I have yet to change anything dignificant about the house, we've moved furniture and added beds, but have basically left everything as it is for the moment.  We're just getting to grips with the changes that the move brings.

The first shock for me, was the fact that nearly everything closes at 3.30pm, every day.  Early closing is still a thing in Lincolnshire, when shops close at lunchtime, but the shops close early every day by Southern standards.  People still go out and do their shopping in the morning, stopping to chat in little clusters up and down the high street, like escapees from Mapp and Lucia.  They have marketing baskets.  They know and talk to each other. It's weird to someone like me, used to shopping anonymously in Uxbridge, only meeting someone I know once in a blue moon.

There are markets in Market Rasen, but very small, just three or four stalls, one of which is invariably a greengrocer and another of which is usually a florist.  There are bigger markets elsewhere, and I have a list of them, as the market day varies from place to place, as does the early closing day.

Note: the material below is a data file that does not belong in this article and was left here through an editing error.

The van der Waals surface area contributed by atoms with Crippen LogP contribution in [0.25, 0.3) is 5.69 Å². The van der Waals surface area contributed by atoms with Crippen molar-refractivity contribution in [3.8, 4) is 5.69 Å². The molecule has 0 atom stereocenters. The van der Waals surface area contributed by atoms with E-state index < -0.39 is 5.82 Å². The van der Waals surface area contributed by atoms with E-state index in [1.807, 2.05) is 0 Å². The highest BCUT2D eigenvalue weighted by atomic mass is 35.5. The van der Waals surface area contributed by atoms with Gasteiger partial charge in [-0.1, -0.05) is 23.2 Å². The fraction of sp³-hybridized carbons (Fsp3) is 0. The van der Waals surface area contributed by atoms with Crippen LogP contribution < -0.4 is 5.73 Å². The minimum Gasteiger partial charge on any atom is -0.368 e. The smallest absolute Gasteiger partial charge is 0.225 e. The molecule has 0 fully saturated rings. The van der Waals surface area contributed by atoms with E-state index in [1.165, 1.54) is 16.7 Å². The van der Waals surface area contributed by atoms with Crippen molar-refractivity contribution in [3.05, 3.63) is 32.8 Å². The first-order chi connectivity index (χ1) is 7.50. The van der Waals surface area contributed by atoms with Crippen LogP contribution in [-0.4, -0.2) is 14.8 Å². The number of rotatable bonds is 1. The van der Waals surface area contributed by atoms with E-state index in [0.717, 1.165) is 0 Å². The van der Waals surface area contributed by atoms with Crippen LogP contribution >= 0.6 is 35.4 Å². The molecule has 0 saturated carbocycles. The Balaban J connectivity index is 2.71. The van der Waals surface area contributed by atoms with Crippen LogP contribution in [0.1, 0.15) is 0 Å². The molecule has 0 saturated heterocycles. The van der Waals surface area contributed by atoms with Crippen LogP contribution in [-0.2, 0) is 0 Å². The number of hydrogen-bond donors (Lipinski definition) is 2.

The second surprise was that so many of the houses still have open fires.  Coming from a smokeless zone in London, it is a shock to see that people still have coal fires and that the supermarkets sell bags of coal and firelighters and kindling.  Walk down the street on a winter's evening and you will see a curl of smoke from many chimneys, including our own now that we have had the courage to light the fire.

It must be forty years since I lit a proper fire, and so I had forgotten much of the lore I learned from my mother.  I still remember making paper spills with her and laying the fire though - so interfered with Ali's way of setting it up, learned from YouTube.  We got a good fire going, and I began to remember things about my childhood - being warm in front and cold behind, watching the flames dance and being lost in thought, the mess and ashes when it was all over.